--> Abstract: Mendeleev Ridge Ambiguities and the Need for Drilling, by N. Lebedeva-Ivanova; #90096 (2009)

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Mendeleev Ridge Ambiguities and the Need for Drilling

Nina Lebedeva-Ivanova
Department of Earth Sciences, Uppsala University, Uppsala, Sweden.

The origin of the Mendeleev (and Alpha) Ridge is one of the most debated subjects in the Arctic Ocean. Not so much geological and geophysical data has been collected up to nowadays from the Ridge.

The wide angle seismic data, acquired on the Arctic-2000 profile across the Mendeleev Ridge, provided the base for a model of the crustal structure of the Ridge and adjacent Mendeleev and Podvodnikov basins. It shows the thick crust below the Ridge, composed of two layers with mean P-velocities of c.6.2 km/s and c.7.1 km/s; these have thicknesses up to 4 km and 20 km respectively. The crust is covered by up to c.4 km of well lithified deposits with P-velocities of c.5.2 km/s and various thicknesses (a few kilometres) of younger overlying sediments with lower velocities. The Moho discontinuity was observed to vary from 22 km bsl to 32 km bsl; at some places between the Moho and lower crust, a few kilometres of underplating, with P-velocities 7.4-7.8 km/s, have been distinguished.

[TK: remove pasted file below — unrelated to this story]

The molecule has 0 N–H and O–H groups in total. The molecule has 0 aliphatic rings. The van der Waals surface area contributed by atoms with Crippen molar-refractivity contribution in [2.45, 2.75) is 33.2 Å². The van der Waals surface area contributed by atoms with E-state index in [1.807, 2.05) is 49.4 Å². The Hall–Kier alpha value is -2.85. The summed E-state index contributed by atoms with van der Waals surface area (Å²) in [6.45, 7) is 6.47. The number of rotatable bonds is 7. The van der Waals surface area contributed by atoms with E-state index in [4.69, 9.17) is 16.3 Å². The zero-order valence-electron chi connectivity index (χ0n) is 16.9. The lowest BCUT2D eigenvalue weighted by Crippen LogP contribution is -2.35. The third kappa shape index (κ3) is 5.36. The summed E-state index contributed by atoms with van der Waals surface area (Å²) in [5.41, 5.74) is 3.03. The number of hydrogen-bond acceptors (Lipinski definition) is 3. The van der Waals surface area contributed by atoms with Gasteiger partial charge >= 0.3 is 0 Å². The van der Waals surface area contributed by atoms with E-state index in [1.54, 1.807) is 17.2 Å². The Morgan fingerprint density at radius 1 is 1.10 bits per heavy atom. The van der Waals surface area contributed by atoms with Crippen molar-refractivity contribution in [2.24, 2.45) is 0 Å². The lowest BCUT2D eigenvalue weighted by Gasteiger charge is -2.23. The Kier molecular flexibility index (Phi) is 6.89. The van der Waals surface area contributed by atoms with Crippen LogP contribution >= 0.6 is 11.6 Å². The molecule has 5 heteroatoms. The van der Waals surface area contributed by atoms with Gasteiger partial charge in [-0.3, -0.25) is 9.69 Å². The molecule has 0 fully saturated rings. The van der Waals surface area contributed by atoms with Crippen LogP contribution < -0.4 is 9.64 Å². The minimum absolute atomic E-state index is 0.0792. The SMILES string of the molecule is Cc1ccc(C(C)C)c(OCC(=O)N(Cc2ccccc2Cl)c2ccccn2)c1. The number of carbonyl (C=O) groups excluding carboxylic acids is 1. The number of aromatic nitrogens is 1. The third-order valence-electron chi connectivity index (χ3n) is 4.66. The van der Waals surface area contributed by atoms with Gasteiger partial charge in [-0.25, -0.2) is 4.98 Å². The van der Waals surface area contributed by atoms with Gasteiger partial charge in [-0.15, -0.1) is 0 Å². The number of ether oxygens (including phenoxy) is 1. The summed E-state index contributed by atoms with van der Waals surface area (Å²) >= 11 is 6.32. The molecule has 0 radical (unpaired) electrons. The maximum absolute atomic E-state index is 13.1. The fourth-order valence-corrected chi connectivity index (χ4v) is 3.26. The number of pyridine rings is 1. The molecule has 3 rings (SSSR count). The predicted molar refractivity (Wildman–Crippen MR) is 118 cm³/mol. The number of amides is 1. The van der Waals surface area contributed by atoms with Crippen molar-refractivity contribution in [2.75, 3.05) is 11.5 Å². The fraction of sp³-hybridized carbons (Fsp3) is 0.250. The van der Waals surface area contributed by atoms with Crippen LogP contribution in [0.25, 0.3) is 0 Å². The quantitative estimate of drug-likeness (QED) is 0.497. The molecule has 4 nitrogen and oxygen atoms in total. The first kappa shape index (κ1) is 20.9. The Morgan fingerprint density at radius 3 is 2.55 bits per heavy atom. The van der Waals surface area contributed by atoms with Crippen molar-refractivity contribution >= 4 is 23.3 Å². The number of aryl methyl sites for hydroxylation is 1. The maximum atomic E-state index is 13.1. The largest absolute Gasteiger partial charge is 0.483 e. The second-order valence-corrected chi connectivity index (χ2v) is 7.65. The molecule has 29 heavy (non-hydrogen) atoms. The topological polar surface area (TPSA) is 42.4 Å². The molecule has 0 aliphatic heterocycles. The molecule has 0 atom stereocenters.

Dredged samples from Arctic-2000 profile area are dominated by carbonate and terrigenous sedimentary rocks, with some igneous intercalations; they have a Palaeozoic and younger age (Kaban’kov et al., 2004). This line of evidence suggests that the Mendeleev Ridge may be composed of continental material that has been substantially altered during the development of the deep Arctic Basin and associated magmatism. However, the dredged samples may not be of local origin; on alternative theory cannot be rejected - that of spreading centre being fed by a hot spot forming a feature in the Cretaceous similar to the Iceland-Faeroe Plateau (Jackson et al., 1986).

The ambiguous origin of the Mendeleev Ridge cannot be uniquely resolved by new geophysical data. Only deep drilling of the bedrock at a few locations on the Ridge can give clear answers. Drilling of the northern part of the Mendeleev Ridge can be more efficacious because of thinner sediments; already collected seismic data can be very helpful for finding places where the basement is close to the seafloor.


AAPG Search and Discover Article #90096©2009 AAPG 3-P Arctic Conference and Exhibition, Moscow, Russia